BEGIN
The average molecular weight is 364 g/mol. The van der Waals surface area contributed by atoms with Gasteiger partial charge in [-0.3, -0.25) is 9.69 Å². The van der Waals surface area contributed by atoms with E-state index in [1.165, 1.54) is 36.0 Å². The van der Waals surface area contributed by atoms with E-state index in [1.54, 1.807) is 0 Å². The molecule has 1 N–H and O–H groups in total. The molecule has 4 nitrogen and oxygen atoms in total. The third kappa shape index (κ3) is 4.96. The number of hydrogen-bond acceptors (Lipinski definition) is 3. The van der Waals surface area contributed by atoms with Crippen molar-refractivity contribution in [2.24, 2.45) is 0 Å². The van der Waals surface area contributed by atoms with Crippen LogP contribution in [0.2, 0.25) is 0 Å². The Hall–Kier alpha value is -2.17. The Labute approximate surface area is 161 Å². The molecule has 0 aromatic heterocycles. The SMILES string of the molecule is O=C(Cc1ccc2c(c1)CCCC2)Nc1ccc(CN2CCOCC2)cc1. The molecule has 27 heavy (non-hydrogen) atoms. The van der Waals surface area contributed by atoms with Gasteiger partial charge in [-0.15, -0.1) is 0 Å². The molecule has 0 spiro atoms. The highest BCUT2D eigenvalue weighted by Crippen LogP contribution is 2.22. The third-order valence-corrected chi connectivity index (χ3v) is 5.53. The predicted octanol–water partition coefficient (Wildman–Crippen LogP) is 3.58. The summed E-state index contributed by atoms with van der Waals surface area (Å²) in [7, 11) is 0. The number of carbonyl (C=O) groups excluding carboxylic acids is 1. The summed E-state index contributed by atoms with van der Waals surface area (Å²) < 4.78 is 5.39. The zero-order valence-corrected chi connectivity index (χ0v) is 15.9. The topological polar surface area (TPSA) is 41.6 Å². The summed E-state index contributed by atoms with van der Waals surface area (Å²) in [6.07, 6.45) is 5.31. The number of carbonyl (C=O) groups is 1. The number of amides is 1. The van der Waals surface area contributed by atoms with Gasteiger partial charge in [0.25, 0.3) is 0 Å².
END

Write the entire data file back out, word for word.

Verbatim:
The average molecular weight is 364 g/mol. The van der Waals surface area contributed by atoms with Gasteiger partial charge in [-0.3, -0.25) is 9.69 Å². The van der Waals surface area contributed by atoms with E-state index in [1.165, 1.54) is 36.0 Å². The van der Waals surface area contributed by atoms with E-state index in [1.54, 1.807) is 0 Å². The molecule has 1 N–H and O–H groups in total. The molecule has 4 nitrogen and oxygen atoms in total. The third kappa shape index (κ3) is 4.96. The number of hydrogen-bond acceptors (Lipinski definition) is 3. The van der Waals surface area contributed by atoms with Crippen molar-refractivity contribution in [2.24, 2.45) is 0 Å². The van der Waals surface area contributed by atoms with Crippen LogP contribution in [0.2, 0.25) is 0 Å². The Hall–Kier alpha value is -2.17. The Labute approximate surface area is 161 Å². The molecule has 0 aromatic heterocycles. The SMILES string of the molecule is O=C(Cc1ccc2c(c1)CCCC2)Nc1ccc(CN2CCOCC2)cc1. The molecule has 27 heavy (non-hydrogen) atoms. The van der Waals surface area contributed by atoms with Gasteiger partial charge in [-0.15, -0.1) is 0 Å². The molecule has 0 spiro atoms. The highest BCUT2D eigenvalue weighted by Crippen LogP contribution is 2.22. The third-order valence-corrected chi connectivity index (χ3v) is 5.53. The predicted octanol–water partition coefficient (Wildman–Crippen LogP) is 3.58. The summed E-state index contributed by atoms with van der Waals surface area (Å²) in [7, 11) is 0. The number of carbonyl (C=O) groups excluding carboxylic acids is 1. The summed E-state index contributed by atoms with van der Waals surface area (Å²) < 4.78 is 5.39. The zero-order valence-corrected chi connectivity index (χ0v) is 15.9. The topological polar surface area (TPSA) is 41.6 Å². The summed E-state index contributed by atoms with van der Waals surface area (Å²) in [6.07, 6.45) is 5.31. The number of carbonyl (C=O) groups is 1. The number of amides is 1. The van der Waals surface area contributed by atoms with Gasteiger partial charge in [0.25, 0.3) is 0 Å².